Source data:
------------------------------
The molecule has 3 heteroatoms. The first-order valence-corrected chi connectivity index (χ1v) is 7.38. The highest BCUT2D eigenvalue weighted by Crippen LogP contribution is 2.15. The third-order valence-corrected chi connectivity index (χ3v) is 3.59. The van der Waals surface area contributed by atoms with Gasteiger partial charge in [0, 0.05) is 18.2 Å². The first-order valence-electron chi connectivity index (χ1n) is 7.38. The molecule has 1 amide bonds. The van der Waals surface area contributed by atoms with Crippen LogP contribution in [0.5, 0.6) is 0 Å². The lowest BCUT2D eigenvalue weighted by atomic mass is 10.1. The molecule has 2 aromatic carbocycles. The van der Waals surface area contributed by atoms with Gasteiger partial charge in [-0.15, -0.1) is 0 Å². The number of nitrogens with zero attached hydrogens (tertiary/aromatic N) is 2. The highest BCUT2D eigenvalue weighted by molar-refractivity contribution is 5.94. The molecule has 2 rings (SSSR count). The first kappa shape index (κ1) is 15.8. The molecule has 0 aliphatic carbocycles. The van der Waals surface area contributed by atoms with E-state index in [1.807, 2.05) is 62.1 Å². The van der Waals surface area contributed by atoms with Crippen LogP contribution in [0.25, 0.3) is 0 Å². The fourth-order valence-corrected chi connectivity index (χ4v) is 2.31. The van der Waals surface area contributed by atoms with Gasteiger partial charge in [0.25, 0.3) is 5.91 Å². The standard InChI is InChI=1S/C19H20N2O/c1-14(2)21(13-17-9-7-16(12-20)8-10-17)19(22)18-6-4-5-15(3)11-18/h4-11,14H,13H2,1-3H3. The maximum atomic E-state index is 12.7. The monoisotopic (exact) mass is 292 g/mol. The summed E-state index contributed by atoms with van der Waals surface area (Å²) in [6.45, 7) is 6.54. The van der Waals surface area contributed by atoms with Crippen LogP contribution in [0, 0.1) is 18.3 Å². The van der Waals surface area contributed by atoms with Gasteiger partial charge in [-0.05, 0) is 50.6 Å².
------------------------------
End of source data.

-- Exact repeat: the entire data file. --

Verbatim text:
The molecule has 3 heteroatoms. The first-order valence-corrected chi connectivity index (χ1v) is 7.38. The highest BCUT2D eigenvalue weighted by Crippen LogP contribution is 2.15. The third-order valence-corrected chi connectivity index (χ3v) is 3.59. The van der Waals surface area contributed by atoms with Gasteiger partial charge in [0, 0.05) is 18.2 Å². The first-order valence-electron chi connectivity index (χ1n) is 7.38. The molecule has 1 amide bonds. The van der Waals surface area contributed by atoms with Crippen LogP contribution in [0.5, 0.6) is 0 Å². The lowest BCUT2D eigenvalue weighted by atomic mass is 10.1. The molecule has 2 aromatic carbocycles. The van der Waals surface area contributed by atoms with Gasteiger partial charge in [-0.15, -0.1) is 0 Å². The number of nitrogens with zero attached hydrogens (tertiary/aromatic N) is 2. The highest BCUT2D eigenvalue weighted by molar-refractivity contribution is 5.94. The molecule has 2 rings (SSSR count). The first kappa shape index (κ1) is 15.8. The molecule has 0 aliphatic carbocycles. The van der Waals surface area contributed by atoms with E-state index in [1.807, 2.05) is 62.1 Å². The van der Waals surface area contributed by atoms with Crippen LogP contribution in [0.25, 0.3) is 0 Å². The fourth-order valence-corrected chi connectivity index (χ4v) is 2.31. The van der Waals surface area contributed by atoms with Gasteiger partial charge in [0.25, 0.3) is 5.91 Å². The standard InChI is InChI=1S/C19H20N2O/c1-14(2)21(13-17-9-7-16(12-20)8-10-17)19(22)18-6-4-5-15(3)11-18/h4-11,14H,13H2,1-3H3. The maximum atomic E-state index is 12.7. The monoisotopic (exact) mass is 292 g/mol. The summed E-state index contributed by atoms with van der Waals surface area (Å²) in [6.45, 7) is 6.54. The van der Waals surface area contributed by atoms with Crippen LogP contribution in [0, 0.1) is 18.3 Å². The van der Waals surface area contributed by atoms with Gasteiger partial charge in [-0.05, 0) is 50.6 Å².